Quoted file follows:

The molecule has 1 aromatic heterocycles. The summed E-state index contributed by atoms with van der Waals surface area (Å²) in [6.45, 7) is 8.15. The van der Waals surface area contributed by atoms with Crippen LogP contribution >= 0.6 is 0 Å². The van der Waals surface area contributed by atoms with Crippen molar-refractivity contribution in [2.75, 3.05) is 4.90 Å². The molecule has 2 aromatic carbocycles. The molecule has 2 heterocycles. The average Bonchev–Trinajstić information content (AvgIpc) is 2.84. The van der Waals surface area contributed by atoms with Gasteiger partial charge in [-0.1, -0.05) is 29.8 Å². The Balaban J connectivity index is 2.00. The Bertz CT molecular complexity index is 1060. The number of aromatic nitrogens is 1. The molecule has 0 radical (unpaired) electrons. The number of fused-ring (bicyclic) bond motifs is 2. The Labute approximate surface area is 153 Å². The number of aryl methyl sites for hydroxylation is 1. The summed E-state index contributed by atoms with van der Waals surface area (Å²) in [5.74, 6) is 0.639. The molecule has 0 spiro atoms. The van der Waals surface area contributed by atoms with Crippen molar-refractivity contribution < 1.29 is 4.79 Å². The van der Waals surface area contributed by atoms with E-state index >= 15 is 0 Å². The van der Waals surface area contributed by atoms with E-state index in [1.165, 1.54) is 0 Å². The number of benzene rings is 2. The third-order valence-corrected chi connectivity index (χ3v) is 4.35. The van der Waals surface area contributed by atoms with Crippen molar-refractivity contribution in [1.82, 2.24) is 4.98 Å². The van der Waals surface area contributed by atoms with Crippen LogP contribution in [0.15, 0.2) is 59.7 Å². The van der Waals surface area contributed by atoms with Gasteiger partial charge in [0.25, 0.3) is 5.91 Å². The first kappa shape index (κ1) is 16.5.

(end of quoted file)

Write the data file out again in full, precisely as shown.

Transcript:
The molecule has 1 aromatic heterocycles. The summed E-state index contributed by atoms with van der Waals surface area (Å²) in [6.45, 7) is 8.15. The van der Waals surface area contributed by atoms with Crippen LogP contribution >= 0.6 is 0 Å². The van der Waals surface area contributed by atoms with Crippen molar-refractivity contribution in [2.75, 3.05) is 4.90 Å². The molecule has 2 aromatic carbocycles. The molecule has 2 heterocycles. The average Bonchev–Trinajstić information content (AvgIpc) is 2.84. The van der Waals surface area contributed by atoms with Gasteiger partial charge in [-0.1, -0.05) is 29.8 Å². The Balaban J connectivity index is 2.00. The Bertz CT molecular complexity index is 1060. The number of aromatic nitrogens is 1. The molecule has 0 radical (unpaired) electrons. The number of fused-ring (bicyclic) bond motifs is 2. The Labute approximate surface area is 153 Å². The number of aryl methyl sites for hydroxylation is 1. The summed E-state index contributed by atoms with van der Waals surface area (Å²) in [5.74, 6) is 0.639. The molecule has 0 spiro atoms. The van der Waals surface area contributed by atoms with Crippen molar-refractivity contribution < 1.29 is 4.79 Å². The van der Waals surface area contributed by atoms with E-state index >= 15 is 0 Å². The van der Waals surface area contributed by atoms with E-state index in [1.165, 1.54) is 0 Å². The number of benzene rings is 2. The third-order valence-corrected chi connectivity index (χ3v) is 4.35. The van der Waals surface area contributed by atoms with Crippen molar-refractivity contribution in [1.82, 2.24) is 4.98 Å². The van der Waals surface area contributed by atoms with Crippen LogP contribution in [0.15, 0.2) is 59.7 Å². The van der Waals surface area contributed by atoms with Gasteiger partial charge in [0.25, 0.3) is 5.91 Å². The first kappa shape index (κ1) is 16.5.